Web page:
Two months ago, I went to the ER (I work in another unit at the same facility) with status migranosus for IV hydration and treatment. Two days later, I went back to the ER with a red streak running from my IV site up my biceps. Thrombophlebitis with possible MRSA infection, the attending said. Got IV/PO Clinda and had blood cultures drawn, with instructions not to return to work for 48 hours.
Once back at work, I looked up my labs for the final BC report (thought it might be a good idea to make certain I wasn't infected before handling babies). Since my PMD does not have admitting priviledges at my hospital, it could be several days before her office received the results by mail and who knows how long before her office called me. So, I looked it up myself, and was reassured by the negative result.
Today, I was notified that I am being disciplined for 'Violation of Confidential Medical Information'- aka a HIPAA violation. I have, apparently, VIOLATED MY OWN PRIVACY by looking up my own labs. What the ???
For the next three months, every sign-on with my password will be reviewed to make sure I am only accessing information for patients I am directly caring for. If I am in found to be violation of these terms (which I certainly am not going to do), I will be terminated.
Now, I wasn't snooping around to find out a coworker's Hep status, or prying into the file of a VIP patient on another unit- I was looking up my own information, for Pete's sake! "The organization takes privacy very seriously and views looking up your own information as serious a violation as if you had looked up someone else's medical information," I was told.
I know plenty of other RNs I work with who have looked up their own information. Or their kid's radiology reports. Or their husband's labs. I seem to be the only one, though, being disciplined. And to be put in the same penalty box as those who have snooped into the files of other patients or coworkers makes me upset. I think my hospital is taking HIPAA to a huge extreme here.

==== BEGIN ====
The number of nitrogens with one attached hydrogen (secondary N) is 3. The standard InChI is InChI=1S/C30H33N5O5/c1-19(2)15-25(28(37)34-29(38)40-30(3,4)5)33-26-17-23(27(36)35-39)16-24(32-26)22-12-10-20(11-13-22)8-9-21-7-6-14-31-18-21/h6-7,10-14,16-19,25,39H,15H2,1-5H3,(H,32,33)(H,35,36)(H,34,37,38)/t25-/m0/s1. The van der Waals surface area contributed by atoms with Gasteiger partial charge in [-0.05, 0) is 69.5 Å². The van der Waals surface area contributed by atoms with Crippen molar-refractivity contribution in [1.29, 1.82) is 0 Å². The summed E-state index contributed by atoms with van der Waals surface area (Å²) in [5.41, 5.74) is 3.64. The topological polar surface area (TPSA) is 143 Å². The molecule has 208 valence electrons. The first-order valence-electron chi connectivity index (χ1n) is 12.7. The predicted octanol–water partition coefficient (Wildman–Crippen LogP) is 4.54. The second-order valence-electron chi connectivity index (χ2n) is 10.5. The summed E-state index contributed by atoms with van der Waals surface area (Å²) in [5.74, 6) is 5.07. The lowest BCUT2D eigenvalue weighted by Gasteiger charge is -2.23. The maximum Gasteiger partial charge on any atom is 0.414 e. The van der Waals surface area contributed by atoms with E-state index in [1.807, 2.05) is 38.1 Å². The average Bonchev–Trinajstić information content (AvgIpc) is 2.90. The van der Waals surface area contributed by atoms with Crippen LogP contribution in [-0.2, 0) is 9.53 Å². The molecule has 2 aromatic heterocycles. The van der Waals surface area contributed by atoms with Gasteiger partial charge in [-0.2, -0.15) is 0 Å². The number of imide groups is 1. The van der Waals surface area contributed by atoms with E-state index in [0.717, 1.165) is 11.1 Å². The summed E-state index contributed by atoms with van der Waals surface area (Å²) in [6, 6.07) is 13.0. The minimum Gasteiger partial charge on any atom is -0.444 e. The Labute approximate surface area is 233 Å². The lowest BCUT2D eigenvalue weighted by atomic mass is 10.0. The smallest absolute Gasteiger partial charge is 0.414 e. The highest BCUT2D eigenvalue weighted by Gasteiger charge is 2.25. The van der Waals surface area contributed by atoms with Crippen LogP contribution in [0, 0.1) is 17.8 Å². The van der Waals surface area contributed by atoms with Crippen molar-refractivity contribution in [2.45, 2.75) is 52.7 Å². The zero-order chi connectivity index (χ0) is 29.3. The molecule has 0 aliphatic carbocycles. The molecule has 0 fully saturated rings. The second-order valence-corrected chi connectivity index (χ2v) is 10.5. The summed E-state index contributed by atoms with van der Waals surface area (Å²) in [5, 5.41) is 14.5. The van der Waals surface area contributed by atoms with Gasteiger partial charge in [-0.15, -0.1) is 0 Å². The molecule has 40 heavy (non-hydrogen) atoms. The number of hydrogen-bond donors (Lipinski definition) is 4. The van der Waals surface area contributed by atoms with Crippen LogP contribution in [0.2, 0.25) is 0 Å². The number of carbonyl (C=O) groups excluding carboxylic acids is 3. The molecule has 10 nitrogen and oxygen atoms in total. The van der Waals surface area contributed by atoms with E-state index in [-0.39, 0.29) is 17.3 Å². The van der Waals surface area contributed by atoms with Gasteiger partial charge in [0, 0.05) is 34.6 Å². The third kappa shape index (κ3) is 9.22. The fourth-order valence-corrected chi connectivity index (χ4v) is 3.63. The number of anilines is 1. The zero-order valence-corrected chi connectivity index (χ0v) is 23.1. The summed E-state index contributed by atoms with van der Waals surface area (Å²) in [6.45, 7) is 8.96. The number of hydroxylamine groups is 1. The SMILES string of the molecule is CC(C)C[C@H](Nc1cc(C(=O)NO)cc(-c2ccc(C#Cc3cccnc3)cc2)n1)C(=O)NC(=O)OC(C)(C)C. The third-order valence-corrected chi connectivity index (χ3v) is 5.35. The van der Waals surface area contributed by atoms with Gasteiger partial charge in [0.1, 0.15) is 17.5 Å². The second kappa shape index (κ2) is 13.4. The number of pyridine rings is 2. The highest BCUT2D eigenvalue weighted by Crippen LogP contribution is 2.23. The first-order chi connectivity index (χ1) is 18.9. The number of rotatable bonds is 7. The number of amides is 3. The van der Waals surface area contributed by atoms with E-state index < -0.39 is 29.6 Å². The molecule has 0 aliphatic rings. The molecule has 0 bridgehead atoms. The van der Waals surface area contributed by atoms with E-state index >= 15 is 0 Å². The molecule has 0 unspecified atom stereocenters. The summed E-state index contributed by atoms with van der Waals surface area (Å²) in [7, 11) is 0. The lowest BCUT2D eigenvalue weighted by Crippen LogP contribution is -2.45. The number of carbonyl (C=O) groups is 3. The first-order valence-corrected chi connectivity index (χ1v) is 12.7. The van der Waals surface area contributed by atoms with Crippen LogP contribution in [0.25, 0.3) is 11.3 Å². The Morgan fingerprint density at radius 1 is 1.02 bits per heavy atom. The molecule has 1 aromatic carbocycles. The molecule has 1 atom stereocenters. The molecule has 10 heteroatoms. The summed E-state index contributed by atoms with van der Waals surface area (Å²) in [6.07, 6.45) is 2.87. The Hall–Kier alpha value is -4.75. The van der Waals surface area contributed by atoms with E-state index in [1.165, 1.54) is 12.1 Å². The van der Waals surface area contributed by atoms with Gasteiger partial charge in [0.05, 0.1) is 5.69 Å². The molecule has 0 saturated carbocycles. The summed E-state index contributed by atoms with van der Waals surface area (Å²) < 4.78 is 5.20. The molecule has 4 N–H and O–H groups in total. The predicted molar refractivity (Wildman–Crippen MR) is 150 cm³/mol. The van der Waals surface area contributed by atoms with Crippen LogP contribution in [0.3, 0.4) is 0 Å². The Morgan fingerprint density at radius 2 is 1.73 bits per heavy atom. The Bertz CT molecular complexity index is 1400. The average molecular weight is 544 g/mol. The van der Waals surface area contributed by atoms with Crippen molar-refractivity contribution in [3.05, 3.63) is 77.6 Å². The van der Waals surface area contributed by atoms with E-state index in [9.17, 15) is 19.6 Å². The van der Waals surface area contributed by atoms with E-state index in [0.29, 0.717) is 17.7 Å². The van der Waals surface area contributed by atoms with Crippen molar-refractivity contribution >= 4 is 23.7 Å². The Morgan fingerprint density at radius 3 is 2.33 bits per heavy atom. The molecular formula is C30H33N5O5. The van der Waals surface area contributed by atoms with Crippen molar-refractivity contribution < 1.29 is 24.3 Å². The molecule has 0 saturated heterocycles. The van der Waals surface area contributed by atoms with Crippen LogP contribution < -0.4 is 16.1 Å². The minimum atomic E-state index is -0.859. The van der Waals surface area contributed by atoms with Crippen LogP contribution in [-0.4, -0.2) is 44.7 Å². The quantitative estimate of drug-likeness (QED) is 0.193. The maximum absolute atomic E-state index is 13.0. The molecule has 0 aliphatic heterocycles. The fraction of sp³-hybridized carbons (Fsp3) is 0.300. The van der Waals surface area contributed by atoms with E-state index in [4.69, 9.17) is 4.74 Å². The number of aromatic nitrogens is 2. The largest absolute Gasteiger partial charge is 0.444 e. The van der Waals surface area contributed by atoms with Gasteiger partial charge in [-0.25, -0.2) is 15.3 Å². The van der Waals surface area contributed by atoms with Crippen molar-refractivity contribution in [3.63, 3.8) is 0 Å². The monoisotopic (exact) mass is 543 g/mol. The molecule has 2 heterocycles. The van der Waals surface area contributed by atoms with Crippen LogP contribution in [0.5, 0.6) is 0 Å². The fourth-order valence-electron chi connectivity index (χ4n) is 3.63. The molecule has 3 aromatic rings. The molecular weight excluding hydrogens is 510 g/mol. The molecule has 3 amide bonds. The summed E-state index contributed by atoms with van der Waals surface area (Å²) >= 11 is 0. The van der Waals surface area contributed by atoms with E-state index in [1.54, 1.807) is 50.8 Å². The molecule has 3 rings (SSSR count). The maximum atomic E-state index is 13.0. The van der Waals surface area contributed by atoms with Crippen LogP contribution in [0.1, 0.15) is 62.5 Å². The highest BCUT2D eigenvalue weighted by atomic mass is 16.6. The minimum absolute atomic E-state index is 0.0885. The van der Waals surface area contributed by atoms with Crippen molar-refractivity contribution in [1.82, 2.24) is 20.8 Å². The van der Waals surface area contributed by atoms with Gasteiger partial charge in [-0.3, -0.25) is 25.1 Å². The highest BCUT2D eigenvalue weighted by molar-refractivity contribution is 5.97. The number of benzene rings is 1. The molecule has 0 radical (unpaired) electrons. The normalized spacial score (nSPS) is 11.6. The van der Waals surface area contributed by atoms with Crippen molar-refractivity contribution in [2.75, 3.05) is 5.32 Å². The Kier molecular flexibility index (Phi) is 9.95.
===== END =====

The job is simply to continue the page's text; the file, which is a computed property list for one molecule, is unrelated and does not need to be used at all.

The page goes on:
Anyone else here been taken to the woodshed for 'violating their own privacy'?
Dec 20, '06
My other thought is that if there was a question that a positive test result would indicate that a person shouldn't be working around babies, then it makes no sense that the instructions to not return to work were only for 48 hours. It should have been until test results were in, and the time it took for the results to be back shouldn't have been so casual, if the results could have an effect on other people.
Also, here's another angle: using work time to look up personal information.
Last edit by Marie_LPN, RN on Dec 20, '06
Dec 20, '06
OK. This is the point where HPPA regs. and policies should be examined, or re-examined, I should say In my opinion, anyway. That is XXXX ridiculous and I'd be so inflammed I'd quit on the spot. That is the most ludicrous, atrocious violations of YOUR rights I've ever heard of....what about one of the organizations that offer legal advice/support free of charge and even represent one when one's own legal rights have been violated?
Last edit by sirI on Dec 20, '06
: Reason: TOS